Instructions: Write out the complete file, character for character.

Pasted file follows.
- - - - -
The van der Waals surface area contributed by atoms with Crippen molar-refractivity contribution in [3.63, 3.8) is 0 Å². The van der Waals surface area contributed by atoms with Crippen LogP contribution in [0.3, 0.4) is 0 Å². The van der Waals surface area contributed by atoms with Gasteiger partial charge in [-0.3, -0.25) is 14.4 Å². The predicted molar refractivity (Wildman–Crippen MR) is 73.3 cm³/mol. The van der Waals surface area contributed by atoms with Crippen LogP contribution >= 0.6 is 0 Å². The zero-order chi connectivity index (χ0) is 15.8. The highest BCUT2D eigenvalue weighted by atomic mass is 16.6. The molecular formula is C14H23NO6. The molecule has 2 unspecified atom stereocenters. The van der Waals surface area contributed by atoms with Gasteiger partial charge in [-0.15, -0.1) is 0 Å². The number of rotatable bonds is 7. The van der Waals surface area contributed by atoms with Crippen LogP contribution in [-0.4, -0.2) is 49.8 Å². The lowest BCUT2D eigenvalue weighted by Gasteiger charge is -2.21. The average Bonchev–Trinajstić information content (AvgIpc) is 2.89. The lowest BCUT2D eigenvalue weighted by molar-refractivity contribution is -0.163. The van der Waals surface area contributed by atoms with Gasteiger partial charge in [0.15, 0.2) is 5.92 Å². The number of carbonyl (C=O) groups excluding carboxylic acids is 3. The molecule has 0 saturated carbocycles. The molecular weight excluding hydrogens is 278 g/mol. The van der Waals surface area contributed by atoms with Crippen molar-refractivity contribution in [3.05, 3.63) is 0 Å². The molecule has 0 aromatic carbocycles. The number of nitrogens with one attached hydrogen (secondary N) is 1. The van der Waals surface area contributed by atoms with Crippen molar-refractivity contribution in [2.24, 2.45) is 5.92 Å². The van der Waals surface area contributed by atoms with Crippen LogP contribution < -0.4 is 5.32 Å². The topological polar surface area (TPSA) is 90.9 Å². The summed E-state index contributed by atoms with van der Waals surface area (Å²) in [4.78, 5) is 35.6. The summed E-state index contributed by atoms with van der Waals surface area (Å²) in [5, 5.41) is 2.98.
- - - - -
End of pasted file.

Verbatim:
The van der Waals surface area contributed by atoms with Crippen molar-refractivity contribution in [3.63, 3.8) is 0 Å². The van der Waals surface area contributed by atoms with Crippen LogP contribution in [0.3, 0.4) is 0 Å². The van der Waals surface area contributed by atoms with Gasteiger partial charge in [-0.3, -0.25) is 14.4 Å². The predicted molar refractivity (Wildman–Crippen MR) is 73.3 cm³/mol. The van der Waals surface area contributed by atoms with Crippen LogP contribution >= 0.6 is 0 Å². The zero-order chi connectivity index (χ0) is 15.8. The highest BCUT2D eigenvalue weighted by atomic mass is 16.6. The molecular formula is C14H23NO6. The molecule has 2 unspecified atom stereocenters. The van der Waals surface area contributed by atoms with Gasteiger partial charge in [-0.15, -0.1) is 0 Å². The number of rotatable bonds is 7. The van der Waals surface area contributed by atoms with Crippen LogP contribution in [-0.4, -0.2) is 49.8 Å². The lowest BCUT2D eigenvalue weighted by Gasteiger charge is -2.21. The average Bonchev–Trinajstić information content (AvgIpc) is 2.89. The lowest BCUT2D eigenvalue weighted by molar-refractivity contribution is -0.163. The van der Waals surface area contributed by atoms with Gasteiger partial charge in [0.15, 0.2) is 5.92 Å². The number of carbonyl (C=O) groups excluding carboxylic acids is 3. The molecule has 0 saturated carbocycles. The molecular weight excluding hydrogens is 278 g/mol. The van der Waals surface area contributed by atoms with Crippen molar-refractivity contribution in [3.05, 3.63) is 0 Å². The molecule has 0 aromatic carbocycles. The number of nitrogens with one attached hydrogen (secondary N) is 1. The van der Waals surface area contributed by atoms with Crippen molar-refractivity contribution in [2.24, 2.45) is 5.92 Å². The van der Waals surface area contributed by atoms with Crippen LogP contribution < -0.4 is 5.32 Å². The topological polar surface area (TPSA) is 90.9 Å². The summed E-state index contributed by atoms with van der Waals surface area (Å²) in [4.78, 5) is 35.6. The summed E-state index contributed by atoms with van der Waals surface area (Å²) in [5, 5.41) is 2.98.